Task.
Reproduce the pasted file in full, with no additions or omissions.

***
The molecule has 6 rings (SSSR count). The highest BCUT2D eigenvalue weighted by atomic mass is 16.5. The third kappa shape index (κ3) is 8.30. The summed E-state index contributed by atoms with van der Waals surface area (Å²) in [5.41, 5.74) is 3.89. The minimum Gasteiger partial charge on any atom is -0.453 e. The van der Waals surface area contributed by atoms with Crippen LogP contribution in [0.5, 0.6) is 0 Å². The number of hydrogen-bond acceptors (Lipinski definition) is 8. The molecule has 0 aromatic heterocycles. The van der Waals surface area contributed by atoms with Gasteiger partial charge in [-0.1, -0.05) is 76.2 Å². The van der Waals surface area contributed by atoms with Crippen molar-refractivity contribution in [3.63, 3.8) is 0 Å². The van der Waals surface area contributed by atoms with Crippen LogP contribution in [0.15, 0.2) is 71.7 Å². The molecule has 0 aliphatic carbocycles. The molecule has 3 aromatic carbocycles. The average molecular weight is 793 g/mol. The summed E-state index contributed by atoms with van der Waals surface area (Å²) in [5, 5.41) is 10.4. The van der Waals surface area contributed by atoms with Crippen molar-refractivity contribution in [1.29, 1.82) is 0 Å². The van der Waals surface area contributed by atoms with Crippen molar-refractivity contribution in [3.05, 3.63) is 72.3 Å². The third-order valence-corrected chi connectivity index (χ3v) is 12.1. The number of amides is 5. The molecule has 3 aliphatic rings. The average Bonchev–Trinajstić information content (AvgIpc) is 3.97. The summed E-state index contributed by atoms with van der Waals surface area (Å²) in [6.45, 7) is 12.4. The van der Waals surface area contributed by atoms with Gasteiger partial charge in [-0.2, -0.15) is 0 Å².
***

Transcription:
The molecule has 6 rings (SSSR count). The highest BCUT2D eigenvalue weighted by atomic mass is 16.5. The third kappa shape index (κ3) is 8.30. The summed E-state index contributed by atoms with van der Waals surface area (Å²) in [5.41, 5.74) is 3.89. The minimum Gasteiger partial charge on any atom is -0.453 e. The van der Waals surface area contributed by atoms with Crippen LogP contribution in [0.5, 0.6) is 0 Å². The number of hydrogen-bond acceptors (Lipinski definition) is 8. The molecule has 0 aromatic heterocycles. The van der Waals surface area contributed by atoms with Gasteiger partial charge in [-0.1, -0.05) is 76.2 Å². The van der Waals surface area contributed by atoms with Crippen molar-refractivity contribution in [3.63, 3.8) is 0 Å². The van der Waals surface area contributed by atoms with Crippen LogP contribution in [0.15, 0.2) is 71.7 Å². The molecule has 0 aliphatic carbocycles. The molecule has 3 aromatic carbocycles. The average molecular weight is 793 g/mol. The summed E-state index contributed by atoms with van der Waals surface area (Å²) in [5, 5.41) is 10.4. The van der Waals surface area contributed by atoms with Crippen molar-refractivity contribution in [1.29, 1.82) is 0 Å². The van der Waals surface area contributed by atoms with Crippen molar-refractivity contribution in [3.05, 3.63) is 72.3 Å². The third-order valence-corrected chi connectivity index (χ3v) is 12.1. The number of amides is 5. The molecule has 3 aliphatic rings. The average Bonchev–Trinajstić information content (AvgIpc) is 3.97. The summed E-state index contributed by atoms with van der Waals surface area (Å²) in [6.45, 7) is 12.4. The van der Waals surface area contributed by atoms with Gasteiger partial charge in [-0.2, -0.15) is 0 Å².